Virginia: This team is just so limited offensively. Everything is predicated on tempo. The Cavaliers' best opportunity to score is an easy basket by Jontel Evans. He's so fast and strong, it's like a tailback going downhill. Their motion offense is good, but for 20 seconds they're not really attacking, they're just moving you around. And they are terrible against extended pressure because they don't attack it to score. I think they're running on fumes a bit. The fact that they don't have Assane Sene right now hurts. It doesn't overly affect their offense, but it does defensively. He makes the big-to-big doubles hard because he can throw out of them. You have to take away Mike Scott's perimeter shot. I'd rather him try to go inside because you can double team him there. Sammy Zeglinski is a great shooter, but he can also be a no-show occasionally. They're undersized in the backcourt, so teams like to post up their guards. The good news is they play tournament basketball all year, those grinder possession games.
Connecticut: The Huskies don't run offense. I mean they literally don't run a fricking offense. They never have, but in the past they always had players that were better than you. Jeremy Lamb is not great at just getting his own shot. Andre Drummond doesn't have any post moves. It's all dunks and alley-oops. Shabazz Napier is a shoot-first point guard, but he still has a way to go with his lack of physicality, the way he uses ball screens. He tries to run away from everybody, whereas Kemba Walker would come at you, knock you off balance and get you in foul trouble. I liked Napier better last year in a secondary role. Sometimes when guys get too big of a role, they're not ready for it. Plus, they have two guys competing for every spot, and sometimes that's bad for chemistry. You can see there's a lot going on with Drummond and Alex Oriakhi. They're committed to Drummond, and as a result Oriakhi's numbers have dropped.
Georgetown: This team doesn't have an overall physicality, and it doesn't have someone who can just break you down off the dribble. The Hoyas' system is the same as it was last year, but the difference is the ball doesn't stick in people's hands. They bring 6-foot-8, 6-9 guys from all over the place, and then they play so damn hard. The type of team that would give them trouble is a team that doesn't mind playing at that pace. Henry Sims doesn't like contact; he likes to deal in space. He's the one thing you can take away and hurt them. Our staff loves Jason Clark. He is a great leader who really gets Georgetown basketball. Makes all the little plays that people don't see. He's just a winner.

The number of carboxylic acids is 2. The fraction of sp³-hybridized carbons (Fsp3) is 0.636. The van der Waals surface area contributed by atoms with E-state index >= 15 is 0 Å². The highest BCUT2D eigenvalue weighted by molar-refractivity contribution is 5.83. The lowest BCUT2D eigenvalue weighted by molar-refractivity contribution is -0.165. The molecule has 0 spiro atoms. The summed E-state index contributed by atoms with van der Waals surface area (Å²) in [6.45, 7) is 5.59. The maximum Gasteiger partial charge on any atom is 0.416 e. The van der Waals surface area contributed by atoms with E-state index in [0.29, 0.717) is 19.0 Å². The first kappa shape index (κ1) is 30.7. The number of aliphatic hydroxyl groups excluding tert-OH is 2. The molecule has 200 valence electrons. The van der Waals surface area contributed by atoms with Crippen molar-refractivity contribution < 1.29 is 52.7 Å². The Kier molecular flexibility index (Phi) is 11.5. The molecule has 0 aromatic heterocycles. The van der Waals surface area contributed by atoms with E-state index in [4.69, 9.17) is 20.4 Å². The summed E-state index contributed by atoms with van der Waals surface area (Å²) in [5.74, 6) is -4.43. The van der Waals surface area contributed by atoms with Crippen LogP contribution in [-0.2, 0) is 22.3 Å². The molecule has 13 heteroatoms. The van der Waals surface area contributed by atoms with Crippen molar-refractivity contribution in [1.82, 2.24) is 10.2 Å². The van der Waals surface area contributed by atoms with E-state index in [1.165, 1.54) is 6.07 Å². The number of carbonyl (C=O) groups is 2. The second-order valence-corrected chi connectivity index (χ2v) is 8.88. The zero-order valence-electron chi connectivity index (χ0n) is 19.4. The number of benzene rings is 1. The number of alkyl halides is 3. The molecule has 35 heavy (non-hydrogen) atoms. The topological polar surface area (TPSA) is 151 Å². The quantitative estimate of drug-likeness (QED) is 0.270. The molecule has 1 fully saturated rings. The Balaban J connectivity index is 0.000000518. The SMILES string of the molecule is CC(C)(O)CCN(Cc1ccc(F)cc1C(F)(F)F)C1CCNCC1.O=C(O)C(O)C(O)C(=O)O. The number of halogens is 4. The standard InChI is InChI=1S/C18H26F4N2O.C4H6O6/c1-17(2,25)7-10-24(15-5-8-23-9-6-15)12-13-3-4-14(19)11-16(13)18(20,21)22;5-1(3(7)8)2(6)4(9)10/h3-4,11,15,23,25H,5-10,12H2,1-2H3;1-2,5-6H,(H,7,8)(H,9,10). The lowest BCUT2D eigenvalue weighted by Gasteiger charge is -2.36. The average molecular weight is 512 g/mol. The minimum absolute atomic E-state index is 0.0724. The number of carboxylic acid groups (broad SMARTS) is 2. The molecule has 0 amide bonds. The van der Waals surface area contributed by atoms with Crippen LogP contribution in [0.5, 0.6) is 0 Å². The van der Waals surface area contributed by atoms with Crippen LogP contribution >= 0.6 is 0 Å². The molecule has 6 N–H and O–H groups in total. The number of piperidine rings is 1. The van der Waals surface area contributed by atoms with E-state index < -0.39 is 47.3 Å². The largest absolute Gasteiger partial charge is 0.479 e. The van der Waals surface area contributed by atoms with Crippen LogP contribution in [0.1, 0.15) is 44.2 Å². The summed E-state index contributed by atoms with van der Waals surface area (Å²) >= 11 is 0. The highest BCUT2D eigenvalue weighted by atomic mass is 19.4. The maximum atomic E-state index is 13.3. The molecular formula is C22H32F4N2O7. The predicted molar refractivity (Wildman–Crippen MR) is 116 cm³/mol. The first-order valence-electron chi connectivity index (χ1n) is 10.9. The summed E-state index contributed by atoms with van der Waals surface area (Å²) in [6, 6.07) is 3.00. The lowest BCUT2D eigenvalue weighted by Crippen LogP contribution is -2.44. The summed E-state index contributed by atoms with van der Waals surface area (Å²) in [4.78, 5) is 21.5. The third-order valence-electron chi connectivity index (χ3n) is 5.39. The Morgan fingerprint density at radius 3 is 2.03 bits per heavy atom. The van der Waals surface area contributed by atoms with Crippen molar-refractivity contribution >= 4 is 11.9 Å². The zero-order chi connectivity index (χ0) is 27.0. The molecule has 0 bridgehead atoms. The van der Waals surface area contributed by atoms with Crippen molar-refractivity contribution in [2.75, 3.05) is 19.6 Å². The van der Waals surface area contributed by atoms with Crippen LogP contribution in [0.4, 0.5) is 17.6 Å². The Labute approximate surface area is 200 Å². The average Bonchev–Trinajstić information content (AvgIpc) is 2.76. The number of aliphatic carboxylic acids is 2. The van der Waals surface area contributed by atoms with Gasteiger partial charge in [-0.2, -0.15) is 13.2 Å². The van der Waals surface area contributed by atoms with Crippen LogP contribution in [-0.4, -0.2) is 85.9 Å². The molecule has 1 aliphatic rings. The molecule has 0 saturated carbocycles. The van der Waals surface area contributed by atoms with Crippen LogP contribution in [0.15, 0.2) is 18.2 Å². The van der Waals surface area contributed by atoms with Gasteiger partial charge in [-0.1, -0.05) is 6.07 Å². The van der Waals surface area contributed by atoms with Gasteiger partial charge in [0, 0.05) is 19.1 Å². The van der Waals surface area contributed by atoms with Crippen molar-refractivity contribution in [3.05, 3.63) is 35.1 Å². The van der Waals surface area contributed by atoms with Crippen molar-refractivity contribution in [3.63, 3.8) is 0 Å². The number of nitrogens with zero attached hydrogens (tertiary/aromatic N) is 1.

Louisville: The Cardinals are really up and down. The team's success depends on how Peyton Siva is doing. When he's not playing well and with confidence, they're average. They don't overwhelm you physically. They're skilled, but they don't have big bodies. Chris and Russ Smith are good, but they play on athleticism and quickness. Siva is a good point guard, but I think people have figured out how to play him. He's shooting a very low percentage from three-point range, so people are going under his ball screens and collapsing on his penetration. I love Gorgui Dieng. He's so damn active. He's the best post defender in our league.
Marquette: Best transition team in Division I. The Golden Eagles' weakness is their lack of size, but I don't know that they're not better without Davante Gardner in there, because it slows them down at one position. Good luck with Darius Johnson-Odom. He's just so good at getting to your body with those shoulders. You can't help but go backward. And if Jae Crowder keeps doing what he's doing from the perimeter, he's a matchup nightmare because he can play the four or the five. All they scream on their bench is, "Paint!" They want paint touches, so you have to play shell defense and make them jump shooters. They could be a Final Four team, but I wish they had another 6-6, 6-7 muscle guy who could get some rebounds for them.
Notre Dame: A little too reliant on shooting from the perimeter. If you can defend the Fighting Irish well on the perimeter and you have someone to match up with Jack Cooley, then you have a chance. Eric Atkins is a good point guard, but he's not good enough to get shots by himself. He needs the system, he needs weak-side movement to get himself an advantage. They have trouble guarding quickness. That's why Rutgers beat them, that's why St. John's beat them. Mo Harkless had a field day penetrating against them. That can be a problem against a really good mid-major, because those teams usually have two or three guys who can go off the bounce, including the four men.